What does the amendment change in the SAST (Amendment) Regulations, 2020?
“Majority wins” is a widely accepted rule, be it among friends looking to choose a game to play on a weekend or when deciding a destination for an outing. Moreover, the rule also applies in the corporate world, when decisions related to a company are based on what the majority of shareholders agree too.
These decisions include mergers and acquisitions (M&A), a popular form of restructuring a company. Only, M&A has a significant impact on the affairs and management of the company to be merged (target company). That’s when, “Majority wins” might suppress the rights/interests of the minority shareholders and also result in mismanagement or poor corporate governance of the entity.
But with the growing popularity of M&A as a form of restructuring companies in India, something had to be done to prevent hostile takeover resulting in the consequences for the company and its investors. That is why SEBI introduced Substantial Acquisition of Shares and Takeovers Regulations, 2011 (SAST Regulations, 2011) in Sep 2011. This Regulation governs the substantial acquisition procedure so as to prevent hostile takeover of voting rights in a company and, in turn, ensure good corporate governance in the entity.
However, such regulations restrict/modulate the flow of capital in a company, which may not be feasible now, when companies are cash-strapped due to the pandemic and are looking for ways to survive and grow. Well, SEBI has amended the SAST Regulations, 2011 for the current year to support such companies. So, what gives? Let’s learn that, important terms, and critical interpretations of the SAST Regulations, 2011 here.
Note that, this article only explains the essence of the SAST Regulations 2011 in a simple and easy to understand manner. You can read the entire coverage of the SAST Regulations, 2011 here.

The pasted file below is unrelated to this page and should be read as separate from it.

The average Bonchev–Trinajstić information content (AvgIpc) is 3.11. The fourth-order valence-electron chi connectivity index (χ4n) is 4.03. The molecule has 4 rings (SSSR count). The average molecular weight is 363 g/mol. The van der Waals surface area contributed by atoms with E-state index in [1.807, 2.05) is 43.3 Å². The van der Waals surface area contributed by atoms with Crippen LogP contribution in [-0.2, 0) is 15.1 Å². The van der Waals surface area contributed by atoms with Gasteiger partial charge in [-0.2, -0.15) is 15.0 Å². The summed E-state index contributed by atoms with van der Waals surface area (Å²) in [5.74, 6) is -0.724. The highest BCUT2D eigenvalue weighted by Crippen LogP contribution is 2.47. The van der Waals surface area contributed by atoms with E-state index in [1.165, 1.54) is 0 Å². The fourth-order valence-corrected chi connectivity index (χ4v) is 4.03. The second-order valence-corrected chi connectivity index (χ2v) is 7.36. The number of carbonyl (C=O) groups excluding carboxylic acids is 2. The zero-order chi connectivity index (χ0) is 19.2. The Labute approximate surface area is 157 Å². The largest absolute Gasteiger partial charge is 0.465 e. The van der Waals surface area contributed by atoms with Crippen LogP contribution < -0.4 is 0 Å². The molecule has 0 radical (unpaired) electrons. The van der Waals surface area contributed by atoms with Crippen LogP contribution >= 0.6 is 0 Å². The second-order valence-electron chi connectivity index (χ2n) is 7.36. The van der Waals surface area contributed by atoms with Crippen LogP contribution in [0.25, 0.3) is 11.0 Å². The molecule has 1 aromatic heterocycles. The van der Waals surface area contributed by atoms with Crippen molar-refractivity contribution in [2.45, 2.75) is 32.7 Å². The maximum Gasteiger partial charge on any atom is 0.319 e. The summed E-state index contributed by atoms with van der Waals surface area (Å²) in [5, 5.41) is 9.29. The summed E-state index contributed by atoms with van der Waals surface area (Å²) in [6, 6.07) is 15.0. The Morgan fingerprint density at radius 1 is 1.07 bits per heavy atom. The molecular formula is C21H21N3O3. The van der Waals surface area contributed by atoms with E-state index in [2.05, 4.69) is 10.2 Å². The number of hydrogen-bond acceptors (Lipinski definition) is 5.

Introduction to substantial acquisition and takeover
Equity shares give ownership rights of a company. More the number of shares you hold, the higher stake you will have in the entity. Meaning, you will have a stronger say or control over the affairs and management of the business. However, minority shareholders (i.e. who do not exercise control over a company), might be at the risk of being suppressed.
Contrary to their position as one of the owners of the company, majority shareholders may decide or act in a way that may be hostile to their interests. As a minority shareholder, your right may thus be suppressed in case you want the management to be unchanged. Therefore, it is vital to ensure that the minority interest is not oppressed by the majority, to ensure which, SEBI has established several measures and regulations. SEBI Substantial Acquisition of Shares and Takeovers Regulations, 2011 (SAST Regulations 2011) is one such measure.
What is SEBI Substantial Acquisition of Shares and Takeovers Regulations, 2011?
Mergers and acquisitions (M&A) are well-known ways of restructuring a company. If the majority shareholders of a company unanimously agree to merge with another entity, it would significantly impact the company and the shareholders, which may or may not be good. As the regulator of the capital markets in the country, SEBI is, therefore, responsible to ensure that the process is fair and the interest of all the shareholders is protected. Continue to read the amendment made to SAST Regulations and how does it affect investors and help companies amid coronavirus.